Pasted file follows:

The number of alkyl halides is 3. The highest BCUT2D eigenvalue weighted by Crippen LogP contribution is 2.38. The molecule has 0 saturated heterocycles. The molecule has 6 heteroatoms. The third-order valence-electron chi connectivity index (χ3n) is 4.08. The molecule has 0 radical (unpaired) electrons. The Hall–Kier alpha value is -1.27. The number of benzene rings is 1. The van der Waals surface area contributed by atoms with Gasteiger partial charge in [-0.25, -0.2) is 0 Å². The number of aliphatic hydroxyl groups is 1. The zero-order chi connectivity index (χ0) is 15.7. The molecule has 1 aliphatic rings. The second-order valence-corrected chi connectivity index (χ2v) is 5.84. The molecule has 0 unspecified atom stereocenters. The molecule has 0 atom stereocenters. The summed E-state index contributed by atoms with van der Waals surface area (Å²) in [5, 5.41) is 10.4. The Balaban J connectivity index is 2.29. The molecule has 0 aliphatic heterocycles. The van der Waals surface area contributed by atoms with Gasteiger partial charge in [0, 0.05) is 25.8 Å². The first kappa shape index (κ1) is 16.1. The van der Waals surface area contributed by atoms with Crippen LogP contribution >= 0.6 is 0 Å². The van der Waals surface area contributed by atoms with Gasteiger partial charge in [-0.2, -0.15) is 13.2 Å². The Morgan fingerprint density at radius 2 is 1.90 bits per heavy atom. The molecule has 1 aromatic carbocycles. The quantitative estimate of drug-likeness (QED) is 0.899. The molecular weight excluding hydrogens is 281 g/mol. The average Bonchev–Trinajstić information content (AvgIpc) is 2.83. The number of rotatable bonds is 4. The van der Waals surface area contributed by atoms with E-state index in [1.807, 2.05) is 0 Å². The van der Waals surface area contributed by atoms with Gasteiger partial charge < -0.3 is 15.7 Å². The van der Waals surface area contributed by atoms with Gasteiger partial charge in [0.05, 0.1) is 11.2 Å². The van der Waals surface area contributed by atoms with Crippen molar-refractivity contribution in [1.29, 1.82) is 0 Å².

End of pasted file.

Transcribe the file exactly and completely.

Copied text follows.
The number of alkyl halides is 3. The highest BCUT2D eigenvalue weighted by Crippen LogP contribution is 2.38. The molecule has 0 saturated heterocycles. The molecule has 6 heteroatoms. The third-order valence-electron chi connectivity index (χ3n) is 4.08. The molecule has 0 radical (unpaired) electrons. The Hall–Kier alpha value is -1.27. The number of benzene rings is 1. The van der Waals surface area contributed by atoms with Gasteiger partial charge in [-0.25, -0.2) is 0 Å². The number of aliphatic hydroxyl groups is 1. The zero-order chi connectivity index (χ0) is 15.7. The molecule has 1 aliphatic rings. The second-order valence-corrected chi connectivity index (χ2v) is 5.84. The molecule has 0 unspecified atom stereocenters. The molecule has 0 atom stereocenters. The summed E-state index contributed by atoms with van der Waals surface area (Å²) in [5, 5.41) is 10.4. The Balaban J connectivity index is 2.29. The molecule has 0 aliphatic heterocycles. The van der Waals surface area contributed by atoms with Gasteiger partial charge in [0, 0.05) is 25.8 Å². The first kappa shape index (κ1) is 16.1. The van der Waals surface area contributed by atoms with Crippen LogP contribution >= 0.6 is 0 Å². The van der Waals surface area contributed by atoms with Gasteiger partial charge in [-0.2, -0.15) is 13.2 Å². The Morgan fingerprint density at radius 2 is 1.90 bits per heavy atom. The molecule has 1 aromatic carbocycles. The quantitative estimate of drug-likeness (QED) is 0.899. The molecular weight excluding hydrogens is 281 g/mol. The average Bonchev–Trinajstić information content (AvgIpc) is 2.83. The number of rotatable bonds is 4. The van der Waals surface area contributed by atoms with E-state index in [1.807, 2.05) is 0 Å². The van der Waals surface area contributed by atoms with Gasteiger partial charge < -0.3 is 15.7 Å². The van der Waals surface area contributed by atoms with Gasteiger partial charge in [0.05, 0.1) is 11.2 Å². The van der Waals surface area contributed by atoms with Crippen molar-refractivity contribution in [1.29, 1.82) is 0 Å².